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Bush Must Accentuate the Dukakis Negatives

THE RUNNING ARGUMENTS: A Continuing Series Surveying the Presidential Campaign and Candidates.

July 31, 1988|Robert G. Beckel | Robert G. Beckel, a political analyst, was Walter F. Mondale's campaign manager in 1984

WASHINGTON — If any one set of numbers sums up George Bush's problem, it may be this: The conservative Democrats and independents who voted 2-1 for Ronald Reagan in 1984 are now supporting Michael S. Dukakis by almost the same 2-1.

The turnaround is even more incredible when you consider how positive the political environment is, or ought to be, for Bush: seemingly widespread prosperity; the most popular incumbent since Franklin D. Roosevelt blessing his vice president and a world increasingly at peace--new countries line up almost weekly to put down their arms. Yet the polls seem to agree that most Americans do not want Bush to be their President. What's a fella to do?

"Jim Baker, come on down." Enter James A. Baker III, former everything and current Treasury secretary. While Baker's political skills will be a welcome addition to the campaign, a shake-up on top will also help the perception game. Baker's ascension to the high command will provide a nice departure point for the press heading into the Republican convention. There will be the usual flurry of high-level meetings, followed by the "unveiling" of a new strategy.

Two parts of the "Baker reforms" are predictable. One is to aim the Republican Convention toward four days of heavy Duke-bashing. The other is to make a surprise pick from among the vice presidential choices. Bush is so far behind that the predictable choices won't do enough. A guess would be to look for Rep. Jack Kemp of New York or Sen. Nancy L. Kassebaum of Kansas as the decision draws near.

Baker can also be expected to take control of coordination between the White House and the Bush campaign. Statements from the White House will probably never again undercut or counter something said by the Bush people. The Administration and the campaign staff will instead appear as a well-synchronized whole. Baker's strength is in playing the message game with finesse.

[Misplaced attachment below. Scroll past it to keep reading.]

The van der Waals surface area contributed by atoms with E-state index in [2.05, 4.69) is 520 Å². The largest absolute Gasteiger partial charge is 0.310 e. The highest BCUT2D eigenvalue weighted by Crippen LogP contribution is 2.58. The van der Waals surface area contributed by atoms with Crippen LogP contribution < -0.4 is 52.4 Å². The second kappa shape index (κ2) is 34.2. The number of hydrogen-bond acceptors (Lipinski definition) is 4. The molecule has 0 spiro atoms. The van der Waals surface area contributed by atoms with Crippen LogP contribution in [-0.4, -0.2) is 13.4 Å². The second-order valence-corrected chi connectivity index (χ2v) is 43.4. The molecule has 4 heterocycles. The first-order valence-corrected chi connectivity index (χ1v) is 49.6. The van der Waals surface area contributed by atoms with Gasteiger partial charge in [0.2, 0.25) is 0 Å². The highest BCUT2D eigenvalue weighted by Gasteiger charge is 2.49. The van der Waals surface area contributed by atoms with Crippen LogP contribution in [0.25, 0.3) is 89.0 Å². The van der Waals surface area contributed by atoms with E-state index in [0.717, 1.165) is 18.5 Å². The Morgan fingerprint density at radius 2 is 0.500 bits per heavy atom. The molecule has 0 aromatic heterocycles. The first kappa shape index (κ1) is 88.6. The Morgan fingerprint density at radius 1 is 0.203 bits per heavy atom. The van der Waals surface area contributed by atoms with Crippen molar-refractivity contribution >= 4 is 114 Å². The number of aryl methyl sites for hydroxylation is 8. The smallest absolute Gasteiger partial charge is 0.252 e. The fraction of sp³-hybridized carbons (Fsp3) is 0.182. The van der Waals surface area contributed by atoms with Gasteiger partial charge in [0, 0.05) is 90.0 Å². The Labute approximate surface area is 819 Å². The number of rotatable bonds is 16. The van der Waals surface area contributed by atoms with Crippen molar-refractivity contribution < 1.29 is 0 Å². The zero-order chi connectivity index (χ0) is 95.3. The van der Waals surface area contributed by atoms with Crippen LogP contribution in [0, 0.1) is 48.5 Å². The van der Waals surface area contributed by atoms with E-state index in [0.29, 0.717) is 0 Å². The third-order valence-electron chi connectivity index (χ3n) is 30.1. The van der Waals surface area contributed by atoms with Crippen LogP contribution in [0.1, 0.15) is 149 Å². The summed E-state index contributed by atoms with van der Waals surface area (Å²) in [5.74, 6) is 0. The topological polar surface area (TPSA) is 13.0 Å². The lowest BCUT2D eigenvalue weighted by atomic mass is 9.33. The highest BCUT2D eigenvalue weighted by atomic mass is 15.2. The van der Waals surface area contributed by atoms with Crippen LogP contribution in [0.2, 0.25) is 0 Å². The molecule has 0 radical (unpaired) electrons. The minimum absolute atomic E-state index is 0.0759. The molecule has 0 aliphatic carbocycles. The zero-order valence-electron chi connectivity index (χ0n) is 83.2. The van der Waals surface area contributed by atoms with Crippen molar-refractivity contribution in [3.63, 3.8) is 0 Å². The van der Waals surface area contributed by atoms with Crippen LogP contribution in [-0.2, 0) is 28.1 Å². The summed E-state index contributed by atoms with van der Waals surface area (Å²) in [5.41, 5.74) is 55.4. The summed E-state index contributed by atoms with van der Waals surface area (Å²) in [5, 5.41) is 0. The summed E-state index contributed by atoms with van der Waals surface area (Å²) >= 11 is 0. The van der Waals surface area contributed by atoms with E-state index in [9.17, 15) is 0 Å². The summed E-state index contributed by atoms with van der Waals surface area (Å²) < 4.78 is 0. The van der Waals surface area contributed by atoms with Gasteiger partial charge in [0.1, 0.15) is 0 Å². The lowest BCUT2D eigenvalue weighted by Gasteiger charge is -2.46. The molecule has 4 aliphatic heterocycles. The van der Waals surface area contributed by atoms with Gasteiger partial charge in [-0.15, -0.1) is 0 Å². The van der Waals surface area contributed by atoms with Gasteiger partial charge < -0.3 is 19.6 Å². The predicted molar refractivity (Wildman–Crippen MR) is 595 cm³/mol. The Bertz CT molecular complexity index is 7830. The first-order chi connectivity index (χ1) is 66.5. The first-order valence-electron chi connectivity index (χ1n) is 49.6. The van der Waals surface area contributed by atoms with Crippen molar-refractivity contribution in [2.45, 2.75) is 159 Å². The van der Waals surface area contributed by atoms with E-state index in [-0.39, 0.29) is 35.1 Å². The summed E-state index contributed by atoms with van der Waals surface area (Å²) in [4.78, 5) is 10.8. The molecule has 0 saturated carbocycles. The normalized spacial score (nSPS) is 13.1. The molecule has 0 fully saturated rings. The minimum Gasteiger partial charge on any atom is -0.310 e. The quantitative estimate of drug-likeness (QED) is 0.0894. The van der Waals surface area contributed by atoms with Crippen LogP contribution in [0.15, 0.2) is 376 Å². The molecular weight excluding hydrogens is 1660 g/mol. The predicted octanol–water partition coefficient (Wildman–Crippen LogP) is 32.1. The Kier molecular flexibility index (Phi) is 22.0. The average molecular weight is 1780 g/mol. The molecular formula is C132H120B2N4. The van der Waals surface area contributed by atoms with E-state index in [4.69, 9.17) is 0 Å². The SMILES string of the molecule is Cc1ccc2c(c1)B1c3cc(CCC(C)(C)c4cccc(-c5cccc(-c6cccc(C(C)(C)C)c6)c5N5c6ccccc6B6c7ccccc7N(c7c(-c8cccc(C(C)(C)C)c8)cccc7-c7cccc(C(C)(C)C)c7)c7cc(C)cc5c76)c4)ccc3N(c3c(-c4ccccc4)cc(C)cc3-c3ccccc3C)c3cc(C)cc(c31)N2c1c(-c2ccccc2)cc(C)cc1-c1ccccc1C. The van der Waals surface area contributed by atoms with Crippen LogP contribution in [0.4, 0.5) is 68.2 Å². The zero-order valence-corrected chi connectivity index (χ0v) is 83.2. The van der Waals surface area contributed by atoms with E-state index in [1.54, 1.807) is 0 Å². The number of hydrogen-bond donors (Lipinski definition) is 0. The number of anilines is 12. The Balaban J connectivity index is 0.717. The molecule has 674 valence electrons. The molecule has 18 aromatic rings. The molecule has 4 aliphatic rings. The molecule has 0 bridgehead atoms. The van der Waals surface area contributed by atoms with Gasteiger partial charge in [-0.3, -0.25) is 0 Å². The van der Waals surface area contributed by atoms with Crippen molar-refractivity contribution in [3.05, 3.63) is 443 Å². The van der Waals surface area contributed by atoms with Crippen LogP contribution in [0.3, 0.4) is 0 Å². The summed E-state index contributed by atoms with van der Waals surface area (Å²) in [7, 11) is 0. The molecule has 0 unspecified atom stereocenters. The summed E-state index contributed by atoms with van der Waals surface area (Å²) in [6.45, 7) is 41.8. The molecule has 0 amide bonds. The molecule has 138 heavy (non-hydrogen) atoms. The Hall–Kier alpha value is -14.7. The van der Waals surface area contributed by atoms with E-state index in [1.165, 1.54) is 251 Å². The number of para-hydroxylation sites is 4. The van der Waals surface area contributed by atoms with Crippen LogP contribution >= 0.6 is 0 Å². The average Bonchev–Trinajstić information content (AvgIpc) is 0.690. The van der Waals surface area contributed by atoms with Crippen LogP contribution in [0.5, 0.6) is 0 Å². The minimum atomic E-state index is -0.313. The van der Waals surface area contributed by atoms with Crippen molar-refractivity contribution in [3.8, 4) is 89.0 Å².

The only problem with this is that Bush needs more than Baker--he needs Joan of Arc, specifically a nasty Joan of Arc. Baker's talent in past Reagan campaigns was to emphasize the positive in his candidate. Alas, polls make clear that in Bush's case "this dog won't hunt." There simply are not enough votes for Bush to elevate the vice president to the front office. He needs to combine his base with votes against Dukakis. Baker's real test will be framing a negative campaign against Dukakis.

Compared with 1984 or, better yet, 1980, the obstacles are far greater. In 1984, the Republicans had the majority they needed in the pro-Reagan votes of their base. In 1980, the GOP could combine its base with anti-Carter votes, using big I-catching targets--inflation, Iran, interest rates. This year, Dukakis inherits neither Carter's negatives nor the same number of votes against him.

So this year the Republicans can't run a "feel good" 1984 race because consolidating their voting base will leave them short of a majority. They can try the 1980 model, but without Dukakis showing Carter's negatives it will be tougher to do. What's left is a more subtle attack.

Deftly using Reagan, Republicans can identify with the negative feelings that swing-voters harbor toward Democrats in three areas of potential importance:

Weak defense . But as tensions ease in the world, and procurement scandals rise, this produces diminishing returns.

Tax increases . A good issue thanks to the recent Massachusetts tax rise, but not likely to match in importance its 1984 link to Walter F. Mondale.

Modern morality . On top of the triad is the "Big Mo," as Bush might put it, issues loosely defined as moral bankruptcy. From the view of social conservatives, these include Democratic support for 1960s life styles, the negatives of Jesse Jackson's alleged ultraliberalism, softness on crime and opposition to capital punishment. These can of course all blow up in a candidate's face. If not done through innuendo and a deft balancing act, these attacks can sound perilously close to racism or fundamentalist preaching. And a party that began its 1980 presidential campaign in Philadelphia, Miss.--a few miles from the graves of three murdered civil-rights workers--has seldom shown much subtlety in its use of racially charged symbols.

If Baker can bring this off, he deserves to be secretary of state.

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